Lastly, your criminal record check. The Canadian Embassy here in Prague did it for me in only a few days, and it is provided in English, French and Czech – this saves you getting it translated. Further, you will need to get it super-notarized (or your agency will) here in Prague so there is no real advantage getting it before you arrive.

      So, in short, the trade license approval is one of the easiest parts of this process so I wouldn’t bother starting it before you arrive. I’d spend my time now getting other things in line such as your proof of funds letter (it is also in my first posts about documentation). Hit the ground running here and sort out your housing/business address, zivno and criminal record check.

      I’m curious how much the agency charges for this service, I would shop around – I know someone who has a small company that does this, he is Canadian but has been here for 11 years – I can put you in contact if you like.

      I hope this helps!

      Richard

  5. Hi Richard,

    Wow. Thanks for the information and so fast. The agency charges 5,500 Crowns and provides some help going to some of the offices. I don’t know much beyond that as I was not ready to proceed (I went to India for a nice long trip and just got back here). They mentioned different kinds of stuff and I wasn’t ready to begin.

    —It looks like (looking again, just now) they want 5500 for the Zivno and 7500 for visa help. That’s expensive now that I see what they were talking about. I didn’t realize before. —

    I recall many of the steps and know where many of the offices are as I was there before applying for an employer-sponsored visa (Polyglot), but my 90 days ran out and I left the Czech Republic, to remain legal. I might even have some documents that I already had translated (must look in my files).

    I recall it was a lot of running around, but it was OK. I also recall it can be confusing, but once you get started it’s more just doing the steps and a lot of leg work.

    Once you get the Zivno and make the visa application can you stay beyond 90 days waiting for the visa approval, if necessary?

    Last time I came I rented a place for a month (as a tourist might), but it was never meant to be permanent. I then found an apartment later, once I got hired at Polyglot. That’s sort of a snag as I don’t want to find a place and sign a lease and then find out I can’t stay if things don’t work. The other stuff is just getting papers in order.

    I’m better to just show up— like last time. Last time I came in early August, but didn’t get hired until late September which only left me 4~5 weeks for the visa process. That was the problem. This time I can get buzzing from day 1.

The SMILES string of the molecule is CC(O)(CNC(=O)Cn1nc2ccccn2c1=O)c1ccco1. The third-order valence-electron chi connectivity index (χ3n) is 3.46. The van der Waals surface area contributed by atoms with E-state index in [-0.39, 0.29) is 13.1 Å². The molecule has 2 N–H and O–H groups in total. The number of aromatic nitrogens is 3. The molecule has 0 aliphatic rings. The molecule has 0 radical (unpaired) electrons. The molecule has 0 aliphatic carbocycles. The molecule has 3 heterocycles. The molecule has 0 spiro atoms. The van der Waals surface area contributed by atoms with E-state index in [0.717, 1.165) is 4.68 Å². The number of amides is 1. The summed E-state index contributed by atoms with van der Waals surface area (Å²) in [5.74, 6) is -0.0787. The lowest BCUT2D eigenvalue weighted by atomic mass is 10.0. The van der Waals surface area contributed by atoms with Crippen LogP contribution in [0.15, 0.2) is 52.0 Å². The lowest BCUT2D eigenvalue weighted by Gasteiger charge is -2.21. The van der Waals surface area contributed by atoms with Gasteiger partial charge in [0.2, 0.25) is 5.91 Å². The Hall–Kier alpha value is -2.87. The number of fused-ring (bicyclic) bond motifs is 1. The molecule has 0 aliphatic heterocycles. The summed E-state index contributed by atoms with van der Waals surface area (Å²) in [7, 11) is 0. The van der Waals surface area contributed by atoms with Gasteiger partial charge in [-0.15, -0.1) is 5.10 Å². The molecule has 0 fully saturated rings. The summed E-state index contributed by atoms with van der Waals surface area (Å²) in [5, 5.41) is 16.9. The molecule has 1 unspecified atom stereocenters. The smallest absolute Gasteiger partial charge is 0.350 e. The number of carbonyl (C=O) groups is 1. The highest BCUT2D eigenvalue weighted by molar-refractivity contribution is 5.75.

Anyway, your blog posts and your speedy reply are very helpful and much appreciated.

    1. Hi again,

      That does seem like a lot – you can likely hire someone hourly just to help you with the meetings as needed and do the rest yourself. It depends on your patience level!

      One really important thing that might not be clear: you don’t need to wait for an employer to apply for your visa. With the zivno you are self employed, you don’t need to show you have any clients or income – just that you have money to support yourself. I applied, then went to school, then got the visa and THEN found schools and private students. In fact until you have your zivno and visa you aren’t legal to carry on business.

      You are not supposed to stay in Schengen beyond your 90 day window, but people do. I was planning to go to the Balkans just to stop the clock if necessary, but I was approved before it was an issue.

      Find a place to live, or a shared that will sign off on your housing documents, worst case you have to give notice and leave which is a fairly small financial hit compared with moving to a new country.

      Good luck!

  6. Again, thanks so much. I have money to support myself for a while (long enough) and getting the bank thing will be no problem. When I was there last time someone I worked with told me to go to Serbia and return, but my school said that it probably wouldn’t fly. I didn’t want to be barred from Europe or anything like that so I decided to return to Korea. My passport had the entry stamp so it was easy to see when I arrived and it was day 89.

    (This time I might go to Serbia, but don’t tell. 😀 Last time was a great experience, but rather expensive!!!!)

    I may be in touch again. I owe you a coffee out, at least (when I get there.) Thanks.

    Ted

  7. All the information I have read here is more then I received from the lady I paid 10,000 czk for so far. If you were here I would have preferred to just pay you.